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San José, Costa Rica, Friday, March 24, 2017, Vol. 17, No. 60
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Cybercrime bill may get final approval

By the A.M. Costa Rica staff

Lawmakers soon will be asked to give second and final approval to the international Convention on Cybercrime. The measure has been in the legislature since 2012, and the agreement itself came into being back in 2001.

Basically the agreement requires Costa Rica to work with investigators of other countries to fight cybercrimes such as extortion, theft of data, copyright infringement, child pornography, identity theft and other digital violations.

The agreement also requires Costa Rica to adjust its existing laws as much as possible to those of other countries. The agreement originated in the European Union, but many countries not members of that union also have accepted the convention.

There has been some criticism. One controversial section of the convention would require Costa Rica to set up a system so that internet providers obtain or otherwise copy material set by their customers. The  convention might also be more protective of personal data.

Costa Rica has passed a number of laws and accepted two international agreements that  penalize most of the cyber crimes. Legislative technicians have compared the existing laws with what the convention would require. There are not many differences, but a lot would depend on how the central government and judiciary implement any changes.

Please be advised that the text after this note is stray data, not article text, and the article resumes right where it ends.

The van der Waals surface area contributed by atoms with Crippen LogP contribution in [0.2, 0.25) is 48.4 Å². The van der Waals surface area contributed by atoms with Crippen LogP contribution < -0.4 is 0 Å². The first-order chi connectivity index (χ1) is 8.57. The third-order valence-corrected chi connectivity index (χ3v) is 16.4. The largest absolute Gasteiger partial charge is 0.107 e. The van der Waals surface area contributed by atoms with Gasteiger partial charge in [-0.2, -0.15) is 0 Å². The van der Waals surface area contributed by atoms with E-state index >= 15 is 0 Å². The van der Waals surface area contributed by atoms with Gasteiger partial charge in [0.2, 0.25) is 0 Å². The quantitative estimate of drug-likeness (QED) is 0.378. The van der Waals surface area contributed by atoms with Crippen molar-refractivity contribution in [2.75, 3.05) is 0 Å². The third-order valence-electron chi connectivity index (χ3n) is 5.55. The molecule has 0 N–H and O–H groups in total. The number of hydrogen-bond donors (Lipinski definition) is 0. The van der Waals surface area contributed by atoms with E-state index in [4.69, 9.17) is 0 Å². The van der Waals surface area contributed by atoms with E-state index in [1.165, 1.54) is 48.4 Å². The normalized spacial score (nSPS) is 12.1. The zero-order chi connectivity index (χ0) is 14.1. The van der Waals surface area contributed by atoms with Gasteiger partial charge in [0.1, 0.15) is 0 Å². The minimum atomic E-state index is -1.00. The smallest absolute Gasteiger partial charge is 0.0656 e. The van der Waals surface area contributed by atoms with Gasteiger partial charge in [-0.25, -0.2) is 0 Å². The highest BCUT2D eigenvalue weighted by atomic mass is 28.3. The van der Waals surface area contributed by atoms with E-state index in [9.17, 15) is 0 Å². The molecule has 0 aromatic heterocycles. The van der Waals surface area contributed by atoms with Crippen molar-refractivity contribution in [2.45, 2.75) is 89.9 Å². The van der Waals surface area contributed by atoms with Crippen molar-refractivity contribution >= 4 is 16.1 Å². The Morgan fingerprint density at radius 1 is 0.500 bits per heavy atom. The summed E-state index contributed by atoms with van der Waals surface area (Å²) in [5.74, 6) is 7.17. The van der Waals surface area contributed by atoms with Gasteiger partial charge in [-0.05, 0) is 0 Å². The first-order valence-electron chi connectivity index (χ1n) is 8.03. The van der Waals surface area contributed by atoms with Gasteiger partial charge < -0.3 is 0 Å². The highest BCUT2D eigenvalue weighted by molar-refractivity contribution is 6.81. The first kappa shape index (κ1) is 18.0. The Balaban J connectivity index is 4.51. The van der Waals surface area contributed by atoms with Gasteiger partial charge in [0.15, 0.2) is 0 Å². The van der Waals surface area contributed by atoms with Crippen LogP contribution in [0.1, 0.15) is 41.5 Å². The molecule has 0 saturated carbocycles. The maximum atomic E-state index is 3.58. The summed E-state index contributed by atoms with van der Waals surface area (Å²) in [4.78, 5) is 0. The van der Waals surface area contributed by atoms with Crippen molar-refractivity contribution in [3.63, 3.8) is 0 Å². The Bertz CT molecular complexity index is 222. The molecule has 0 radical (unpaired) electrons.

The Council of Europe created additional rules two years after the original agreement came into force in 2004. Costa Rica will have the option of adopting this protocol, too. That addition requires criminalization of racist or xenophobic material.

Casa Presidencial hosted a forum on the convention Thursday where representatives from the Council of Europe, the Organization of American States and the Judicial Investigating Organization urged adoption.

Adoption has been delayed since initial passage because most of the government ministries were given the opportunity to evaluate and make comments on the bill, No. 18.484.

Some schools need board members

By the A.M. Costa Rica staff

The public education ministry is in an apparent desperate search of volunteers willing to join the Costa Rican public school boards and thus, help the development of education.

The Costa Rican elementary and secondary schools are required by law to have boards of at least five people. However, since this is an unpaid position, many citizens could have a low interest to take part in them, despite their importance in the achievement of educational goals.

“These boards are in charge of managing the whole budget received by the school. They are the ones who approve what can be done with it and where to focus the resources, says Andrea Calabaceta, the director of Fundación Gente, a non-profit organization hired by the ministry to tackle this problem.

Ms. Calabaceta says that many people have the time and the expertise to help the education in their communities but they don't know how. She also believes that the lack of volunteers is also a consequence of poor communication.

“The requirements to be a member are really easy to comply with. You just have to be over 18 and know how to read and write. The positions can be filled either by Costa Ricans or legal residents with their Cédula de Residencia.” Ms. Calabaceta explained.

“There are so many things people can get involved with, and so many needs. We also invite people to collaborate with their local schools, even though if they don't want to belong to a board.” she added.

According to Ms. Cabalceta, there is an estimate of 25,000 school board members in the country so far. Those who would like to join one could sign up HERE.

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